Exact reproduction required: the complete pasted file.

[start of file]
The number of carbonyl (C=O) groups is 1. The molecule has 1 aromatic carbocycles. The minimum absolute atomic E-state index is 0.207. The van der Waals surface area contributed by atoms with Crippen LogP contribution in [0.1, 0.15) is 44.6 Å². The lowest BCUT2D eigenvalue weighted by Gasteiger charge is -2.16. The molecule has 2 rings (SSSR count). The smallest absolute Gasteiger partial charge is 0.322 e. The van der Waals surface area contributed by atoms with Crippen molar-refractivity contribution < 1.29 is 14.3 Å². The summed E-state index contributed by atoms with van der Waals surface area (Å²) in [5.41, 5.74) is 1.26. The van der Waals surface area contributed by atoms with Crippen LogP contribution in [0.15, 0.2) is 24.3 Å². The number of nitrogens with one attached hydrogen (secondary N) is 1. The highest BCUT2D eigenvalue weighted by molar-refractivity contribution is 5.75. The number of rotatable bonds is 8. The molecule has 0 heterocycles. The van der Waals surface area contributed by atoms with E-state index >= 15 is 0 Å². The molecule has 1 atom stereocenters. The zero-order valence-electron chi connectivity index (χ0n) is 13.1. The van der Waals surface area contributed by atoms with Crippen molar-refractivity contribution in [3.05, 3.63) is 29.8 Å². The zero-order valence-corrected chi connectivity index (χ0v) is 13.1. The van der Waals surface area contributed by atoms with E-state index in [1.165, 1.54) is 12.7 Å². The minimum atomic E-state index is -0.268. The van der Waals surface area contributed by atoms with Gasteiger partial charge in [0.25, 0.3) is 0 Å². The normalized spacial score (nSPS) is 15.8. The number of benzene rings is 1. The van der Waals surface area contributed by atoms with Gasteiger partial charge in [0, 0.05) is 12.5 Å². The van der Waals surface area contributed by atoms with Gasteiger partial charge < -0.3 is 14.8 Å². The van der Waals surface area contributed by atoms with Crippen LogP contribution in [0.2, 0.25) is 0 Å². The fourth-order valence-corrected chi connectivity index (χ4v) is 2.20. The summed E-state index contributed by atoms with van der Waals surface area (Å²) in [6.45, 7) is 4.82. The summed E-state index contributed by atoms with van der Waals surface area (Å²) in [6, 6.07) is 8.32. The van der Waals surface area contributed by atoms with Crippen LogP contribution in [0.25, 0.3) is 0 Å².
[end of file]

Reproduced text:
The number of carbonyl (C=O) groups is 1. The molecule has 1 aromatic carbocycles. The minimum absolute atomic E-state index is 0.207. The van der Waals surface area contributed by atoms with Crippen LogP contribution in [0.1, 0.15) is 44.6 Å². The lowest BCUT2D eigenvalue weighted by Gasteiger charge is -2.16. The molecule has 2 rings (SSSR count). The smallest absolute Gasteiger partial charge is 0.322 e. The van der Waals surface area contributed by atoms with Crippen molar-refractivity contribution < 1.29 is 14.3 Å². The summed E-state index contributed by atoms with van der Waals surface area (Å²) in [5.41, 5.74) is 1.26. The van der Waals surface area contributed by atoms with Crippen LogP contribution in [0.15, 0.2) is 24.3 Å². The number of nitrogens with one attached hydrogen (secondary N) is 1. The highest BCUT2D eigenvalue weighted by molar-refractivity contribution is 5.75. The number of rotatable bonds is 8. The molecule has 0 heterocycles. The van der Waals surface area contributed by atoms with E-state index >= 15 is 0 Å². The molecule has 1 atom stereocenters. The zero-order valence-electron chi connectivity index (χ0n) is 13.1. The van der Waals surface area contributed by atoms with Crippen molar-refractivity contribution in [3.05, 3.63) is 29.8 Å². The zero-order valence-corrected chi connectivity index (χ0v) is 13.1. The van der Waals surface area contributed by atoms with E-state index in [1.165, 1.54) is 12.7 Å². The minimum atomic E-state index is -0.268. The van der Waals surface area contributed by atoms with Gasteiger partial charge in [0.25, 0.3) is 0 Å². The normalized spacial score (nSPS) is 15.8. The number of benzene rings is 1. The van der Waals surface area contributed by atoms with Gasteiger partial charge in [0, 0.05) is 12.5 Å². The van der Waals surface area contributed by atoms with Gasteiger partial charge < -0.3 is 14.8 Å². The van der Waals surface area contributed by atoms with Crippen LogP contribution in [0.2, 0.25) is 0 Å². The fourth-order valence-corrected chi connectivity index (χ4v) is 2.20. The summed E-state index contributed by atoms with van der Waals surface area (Å²) in [6.45, 7) is 4.82. The summed E-state index contributed by atoms with van der Waals surface area (Å²) in [6, 6.07) is 8.32. The van der Waals surface area contributed by atoms with Crippen LogP contribution in [0.25, 0.3) is 0 Å².